The Home Run Derby Curse

We’ve all heard it: the Home Run Derby can ruin a player’s swing and single-handedly cause the player to tank in the second half of the season.

The theory has been utilized to explain the decline of Brandon Inge in 2009, Dan Uggla in 2008, and Justin Morneau in 2007. Perhaps more famously, though, the Home Run Derby has routinely been identified as the culprit for Bobby Abreu’s disappointing second half in 2005 — in which he connected with 18 home runs in the first half and only six in the second half.

Most people within the baseball industry — players, coaches, and writers — now dismiss the theory’s validity. Some players may alter their swings in the event, but as third baseman Brandon Inge said in this article by Jim Caple:

“We’re professionals. As Albert Pujols or Ryan Howard said, you can make adjustments. It won’t stick with you anyway. Someone once told me it takes 30 days for muscle memory to become habit. I wouldn’t think that few swings in one night would affect you.”

Ironically, Inge said that prior participating in the 2009 Home Run Derby and subsequently taking a nosedive in the second half of the season. He became Exhibit A for those providing evidence in favor of the theory.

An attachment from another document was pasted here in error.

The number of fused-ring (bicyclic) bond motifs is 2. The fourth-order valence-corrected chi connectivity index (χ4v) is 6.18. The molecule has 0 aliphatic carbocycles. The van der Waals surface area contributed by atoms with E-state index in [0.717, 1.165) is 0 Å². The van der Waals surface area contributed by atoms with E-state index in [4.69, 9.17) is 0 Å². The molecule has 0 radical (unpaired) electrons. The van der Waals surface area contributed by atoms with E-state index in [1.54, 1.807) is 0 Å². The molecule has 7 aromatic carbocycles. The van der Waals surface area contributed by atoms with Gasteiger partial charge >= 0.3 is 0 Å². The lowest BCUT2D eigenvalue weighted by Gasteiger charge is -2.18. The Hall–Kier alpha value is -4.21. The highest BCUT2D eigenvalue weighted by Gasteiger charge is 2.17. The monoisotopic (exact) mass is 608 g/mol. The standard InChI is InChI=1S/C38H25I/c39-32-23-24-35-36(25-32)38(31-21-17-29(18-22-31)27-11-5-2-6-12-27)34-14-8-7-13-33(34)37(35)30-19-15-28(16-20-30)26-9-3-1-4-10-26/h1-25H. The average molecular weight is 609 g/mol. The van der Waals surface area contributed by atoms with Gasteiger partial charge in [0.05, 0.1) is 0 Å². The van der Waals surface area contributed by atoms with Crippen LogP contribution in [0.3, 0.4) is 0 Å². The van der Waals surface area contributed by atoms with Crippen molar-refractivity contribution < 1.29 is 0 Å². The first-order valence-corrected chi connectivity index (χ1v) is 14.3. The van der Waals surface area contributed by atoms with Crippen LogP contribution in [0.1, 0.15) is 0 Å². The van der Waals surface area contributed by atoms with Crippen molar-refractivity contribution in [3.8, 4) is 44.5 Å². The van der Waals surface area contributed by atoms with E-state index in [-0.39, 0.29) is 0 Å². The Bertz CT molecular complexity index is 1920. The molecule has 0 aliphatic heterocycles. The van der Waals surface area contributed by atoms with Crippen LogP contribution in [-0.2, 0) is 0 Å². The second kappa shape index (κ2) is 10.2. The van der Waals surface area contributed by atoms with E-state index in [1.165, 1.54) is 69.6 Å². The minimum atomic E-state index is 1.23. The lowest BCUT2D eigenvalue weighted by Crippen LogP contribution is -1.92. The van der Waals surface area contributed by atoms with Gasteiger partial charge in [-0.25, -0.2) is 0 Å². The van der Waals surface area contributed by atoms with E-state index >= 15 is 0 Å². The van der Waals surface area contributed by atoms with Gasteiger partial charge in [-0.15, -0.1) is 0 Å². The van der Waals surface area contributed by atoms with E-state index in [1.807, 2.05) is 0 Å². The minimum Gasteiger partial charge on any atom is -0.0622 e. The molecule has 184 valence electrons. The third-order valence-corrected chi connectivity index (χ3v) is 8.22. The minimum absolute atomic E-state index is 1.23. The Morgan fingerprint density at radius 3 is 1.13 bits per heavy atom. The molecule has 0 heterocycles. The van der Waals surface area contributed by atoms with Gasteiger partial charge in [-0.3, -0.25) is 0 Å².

So, does the Home Run Derby legitimately affect player performance in the second half of the season?

In my mind, if true, the Home Run Derby would affect more than just the overall power numbers for a player. It would alter the entire approach at the plate. The player’s swing would hypothetically become longer, causing his plate discipline and hit tool to suffer. His batting average, on-base percentage, and ISO would all see a significant decline.

I looked at every player who participated in the Derby since the 2000 season. That provided 96 test cases and a sufficient sample size with which to work. Here are the cumulative numbers:

1st Half .304 .394 .278
2nd Half .293 .389 .252

When we analyze the table above, we actually see an overall drop in batting average, on-base percentage, and ISO from the first half of the season to the second half. Perhaps the batting average or on-base percentage could be explained away by BABIP or simply random variance, but the decline in ISO is rather significant. Cumulatively, it is a 26-point drop from the first half to the second half.

Before declaring that abnormal, however, I thought it prudent to ensure that the entire league did not experience a decline in extra-base hits from the first half to the second half within that time frame. Perhaps fatigue caused ISO to drop across the league from 2000 to 2011.

Season 1st Half ISO 2nd Half ISO
2000 .177 .155
2001 .162 .161
2002 .155 .156
2003 .160 .155
2004 .159 .165
2005 .155 .154
2006 .162 .163
2007 .151 .159
2008 .149 .157
2009 .155 .156
2010 .147 .144
2011 .139 .150
TOTAL .156 .157

Not so. It remained relatively consistent over a twelve-season span, as one would imagine.